Thanks Hyperion, I agree that it's interesting to look at the potential contribution of atmospheric water to Arctic sea ice melt so I will take you up on your 'peer review' offer...

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Quickstab at what this setup might mean numerically. Peer review and alternative approaches most welcome:

1,680,000,000,000,000J

18.748 kg/sqm

200km x 50kmph (ballpark flow estimate) x 24hr = 240 000 sqkm = 240 000 000 000 sqm

240 000 000 000 sqm x 19 kg x **4200J** = 19,152,000,000,000,000 Joules per day

=19.52 petajoules per day

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That's the specific heat capacity of water - the amount of energy required to raise the temperature of 1 kg liquid water by 1 degree Kelvin \ Celsius. Better to use the heat of evaporation as the "Total precipitable water" is almost all vapour (use "Total cloud water" option to see the small part that isn't) and can melt ice by condensing. This contribution to heating the ice is much larger than the heats from temperature changes.

Water properties here.It's actually even easier to use the ratio of heats of vaporisation to fusion.

Latent heat of melting - 334 kJ/kg

Latent heat of evaporation - 2257 kJ/kg

Ratio ~ 2257 / 334 ~ 6.76. So each kg of water vapour can, by condensing, cause the melt of nearly 7 kgs of ice.

Expressed in scientific notation, you estimated 2.4e11 m^2 of moist air entering the Arctic per day, carrying 18 kg/m^2 of water vapour, so on multiplying you say about 4e12 kg/day of water vapour entering the Arctic.

From above, this could melt 2.4e11 x 18 x 6.8 kg/day ~ 3e13 kg/day of ice.

To see if this would be a relevant amount, we should ask how many kg of ice are in the Arctic?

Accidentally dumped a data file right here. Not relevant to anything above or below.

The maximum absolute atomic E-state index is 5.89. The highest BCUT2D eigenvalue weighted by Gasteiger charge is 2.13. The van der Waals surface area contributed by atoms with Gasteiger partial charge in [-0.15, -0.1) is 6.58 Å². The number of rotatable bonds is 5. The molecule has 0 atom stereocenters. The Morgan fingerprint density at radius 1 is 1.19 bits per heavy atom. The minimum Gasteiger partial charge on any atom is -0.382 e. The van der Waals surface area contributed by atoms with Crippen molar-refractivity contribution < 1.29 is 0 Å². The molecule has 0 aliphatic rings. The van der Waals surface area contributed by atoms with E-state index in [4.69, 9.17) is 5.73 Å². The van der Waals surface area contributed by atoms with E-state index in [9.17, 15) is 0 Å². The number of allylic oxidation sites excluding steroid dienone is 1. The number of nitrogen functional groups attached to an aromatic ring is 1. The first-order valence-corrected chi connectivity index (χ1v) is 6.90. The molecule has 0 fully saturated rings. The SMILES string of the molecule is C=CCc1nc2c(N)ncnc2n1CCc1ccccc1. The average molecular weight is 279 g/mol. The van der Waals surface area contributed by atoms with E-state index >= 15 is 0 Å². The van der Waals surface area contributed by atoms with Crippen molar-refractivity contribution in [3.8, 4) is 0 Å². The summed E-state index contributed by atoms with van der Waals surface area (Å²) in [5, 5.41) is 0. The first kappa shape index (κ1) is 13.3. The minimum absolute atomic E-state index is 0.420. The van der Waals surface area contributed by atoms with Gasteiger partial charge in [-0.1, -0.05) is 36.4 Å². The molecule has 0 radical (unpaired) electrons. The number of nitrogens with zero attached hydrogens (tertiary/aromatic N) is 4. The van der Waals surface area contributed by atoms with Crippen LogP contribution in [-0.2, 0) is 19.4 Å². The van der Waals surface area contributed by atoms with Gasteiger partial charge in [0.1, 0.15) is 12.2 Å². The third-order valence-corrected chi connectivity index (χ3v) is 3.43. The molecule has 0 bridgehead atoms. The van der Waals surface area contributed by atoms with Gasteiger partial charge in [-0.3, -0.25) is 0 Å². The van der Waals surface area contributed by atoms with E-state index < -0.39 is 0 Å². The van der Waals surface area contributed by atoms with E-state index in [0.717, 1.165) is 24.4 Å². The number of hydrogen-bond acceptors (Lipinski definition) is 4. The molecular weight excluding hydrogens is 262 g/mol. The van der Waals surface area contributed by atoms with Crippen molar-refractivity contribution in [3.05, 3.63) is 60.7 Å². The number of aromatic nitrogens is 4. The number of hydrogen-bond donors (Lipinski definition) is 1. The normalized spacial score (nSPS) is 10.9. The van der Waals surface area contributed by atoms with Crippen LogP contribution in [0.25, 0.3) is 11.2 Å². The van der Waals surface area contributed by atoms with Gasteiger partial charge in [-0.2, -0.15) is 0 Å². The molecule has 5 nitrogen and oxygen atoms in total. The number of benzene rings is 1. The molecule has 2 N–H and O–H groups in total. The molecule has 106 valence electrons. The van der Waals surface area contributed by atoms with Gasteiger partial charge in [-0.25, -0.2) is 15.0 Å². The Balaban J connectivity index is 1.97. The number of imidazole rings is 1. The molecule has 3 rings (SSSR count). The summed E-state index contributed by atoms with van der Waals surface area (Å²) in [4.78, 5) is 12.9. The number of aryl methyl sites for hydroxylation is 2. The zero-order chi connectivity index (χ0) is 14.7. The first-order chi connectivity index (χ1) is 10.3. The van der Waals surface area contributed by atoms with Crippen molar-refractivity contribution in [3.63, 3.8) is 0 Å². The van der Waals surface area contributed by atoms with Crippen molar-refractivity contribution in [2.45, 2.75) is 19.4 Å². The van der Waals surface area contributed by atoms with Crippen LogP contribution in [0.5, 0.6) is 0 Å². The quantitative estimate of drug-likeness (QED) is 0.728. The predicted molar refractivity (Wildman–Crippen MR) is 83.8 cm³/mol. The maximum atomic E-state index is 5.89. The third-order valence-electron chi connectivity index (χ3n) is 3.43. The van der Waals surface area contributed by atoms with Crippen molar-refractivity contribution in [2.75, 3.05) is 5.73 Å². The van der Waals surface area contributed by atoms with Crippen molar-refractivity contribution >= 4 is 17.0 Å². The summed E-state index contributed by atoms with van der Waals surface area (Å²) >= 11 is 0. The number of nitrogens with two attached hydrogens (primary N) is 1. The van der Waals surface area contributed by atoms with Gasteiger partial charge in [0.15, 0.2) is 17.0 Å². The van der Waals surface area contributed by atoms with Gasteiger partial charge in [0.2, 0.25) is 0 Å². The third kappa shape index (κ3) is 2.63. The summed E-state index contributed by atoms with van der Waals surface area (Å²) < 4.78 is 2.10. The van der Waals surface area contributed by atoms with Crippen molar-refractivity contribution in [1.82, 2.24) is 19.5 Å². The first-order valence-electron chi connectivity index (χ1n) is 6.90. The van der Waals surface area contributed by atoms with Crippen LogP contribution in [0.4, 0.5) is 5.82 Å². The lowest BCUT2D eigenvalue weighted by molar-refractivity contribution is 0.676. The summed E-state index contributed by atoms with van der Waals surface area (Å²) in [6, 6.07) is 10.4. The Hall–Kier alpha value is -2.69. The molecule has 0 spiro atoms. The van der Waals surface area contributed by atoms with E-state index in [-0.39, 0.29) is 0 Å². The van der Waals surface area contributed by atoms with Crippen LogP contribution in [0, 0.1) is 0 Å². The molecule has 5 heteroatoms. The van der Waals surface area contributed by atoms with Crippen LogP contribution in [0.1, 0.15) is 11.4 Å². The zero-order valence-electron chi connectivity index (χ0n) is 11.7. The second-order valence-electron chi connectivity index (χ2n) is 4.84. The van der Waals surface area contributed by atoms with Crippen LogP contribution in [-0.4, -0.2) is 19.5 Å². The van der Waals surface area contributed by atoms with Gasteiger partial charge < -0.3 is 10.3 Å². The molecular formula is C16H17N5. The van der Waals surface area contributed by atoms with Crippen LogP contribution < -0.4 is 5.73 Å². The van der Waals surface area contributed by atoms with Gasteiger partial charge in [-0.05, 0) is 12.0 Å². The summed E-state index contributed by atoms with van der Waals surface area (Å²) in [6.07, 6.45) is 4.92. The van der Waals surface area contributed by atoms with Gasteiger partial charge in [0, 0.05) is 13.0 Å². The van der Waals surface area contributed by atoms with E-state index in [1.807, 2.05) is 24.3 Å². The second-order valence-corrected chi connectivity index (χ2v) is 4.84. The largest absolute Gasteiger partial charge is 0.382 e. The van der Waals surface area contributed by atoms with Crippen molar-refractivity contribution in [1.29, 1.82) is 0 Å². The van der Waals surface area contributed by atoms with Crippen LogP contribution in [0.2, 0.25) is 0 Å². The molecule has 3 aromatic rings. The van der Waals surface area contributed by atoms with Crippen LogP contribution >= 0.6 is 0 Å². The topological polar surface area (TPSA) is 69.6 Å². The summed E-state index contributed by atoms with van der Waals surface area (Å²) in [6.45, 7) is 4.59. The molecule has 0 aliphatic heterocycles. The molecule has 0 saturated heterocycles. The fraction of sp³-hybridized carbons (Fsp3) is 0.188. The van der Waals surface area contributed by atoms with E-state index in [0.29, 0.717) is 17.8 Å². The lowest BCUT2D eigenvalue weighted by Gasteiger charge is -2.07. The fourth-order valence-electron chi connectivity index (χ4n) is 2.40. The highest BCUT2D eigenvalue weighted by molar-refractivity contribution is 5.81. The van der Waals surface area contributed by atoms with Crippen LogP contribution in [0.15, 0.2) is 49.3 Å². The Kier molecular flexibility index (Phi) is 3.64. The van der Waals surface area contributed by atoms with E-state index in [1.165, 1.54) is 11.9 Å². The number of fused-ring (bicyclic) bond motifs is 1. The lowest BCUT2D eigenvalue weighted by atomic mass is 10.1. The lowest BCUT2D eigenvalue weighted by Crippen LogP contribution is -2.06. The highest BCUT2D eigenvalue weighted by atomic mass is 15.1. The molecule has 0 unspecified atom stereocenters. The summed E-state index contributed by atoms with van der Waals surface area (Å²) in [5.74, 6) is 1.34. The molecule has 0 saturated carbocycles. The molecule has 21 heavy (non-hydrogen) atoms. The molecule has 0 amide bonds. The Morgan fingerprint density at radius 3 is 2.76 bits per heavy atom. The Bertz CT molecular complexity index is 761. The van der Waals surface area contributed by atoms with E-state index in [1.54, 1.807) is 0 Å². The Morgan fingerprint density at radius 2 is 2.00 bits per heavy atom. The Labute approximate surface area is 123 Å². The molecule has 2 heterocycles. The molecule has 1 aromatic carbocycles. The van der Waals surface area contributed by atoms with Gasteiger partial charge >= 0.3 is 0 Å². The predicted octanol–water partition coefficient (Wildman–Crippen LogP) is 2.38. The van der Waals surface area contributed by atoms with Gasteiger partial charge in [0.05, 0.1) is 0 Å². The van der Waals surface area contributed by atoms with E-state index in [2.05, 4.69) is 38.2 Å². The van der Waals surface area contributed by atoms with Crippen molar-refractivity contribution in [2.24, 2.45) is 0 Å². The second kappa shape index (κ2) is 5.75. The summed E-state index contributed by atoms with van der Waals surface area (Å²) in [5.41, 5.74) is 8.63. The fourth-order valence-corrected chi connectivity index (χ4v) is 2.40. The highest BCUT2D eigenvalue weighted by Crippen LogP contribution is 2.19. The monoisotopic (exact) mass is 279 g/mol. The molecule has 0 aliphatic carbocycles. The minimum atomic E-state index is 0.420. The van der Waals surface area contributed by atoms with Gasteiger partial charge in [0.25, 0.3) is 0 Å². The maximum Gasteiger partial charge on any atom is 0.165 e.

From PIOMAS, we see that the volume of Arctic sea ice at the end of the freeze season is around 20 000 km^3 ~ 2e13 m^3. Ice weighs around 900 kg/m^3, so this is ~ 2e16 kg of ice.

On comparing the two, it would take several hundred days to melt all the ice at the assumed rate of ingress of water vapour and assuming a large fraction of it condenses to melt ice.

As an initial impression, I would also say that the rate of ingress you assume is anyway much larger than would be typical, perhaps by an order of magnitude or more.

So this back-of-the-envelope calculation suggests that the ingress of atmospheric water vapour into the Arctic can't account for a large fraction of the yearly ice loss. However, it wouldn't be surprising if it contributed at the percent level or maybe up to a few percent of the ice loss.

Given the observed rise in atmospheric moisture beginning around the start of 2016, this could still mean a significant rise in sea ice loss by this mechanism.

Presumably this has been studied at a more rigorous level. Does anyone know of such a study and their findings?

EDIT: already answered and it has been studied. Thanks, Jai Mitchell.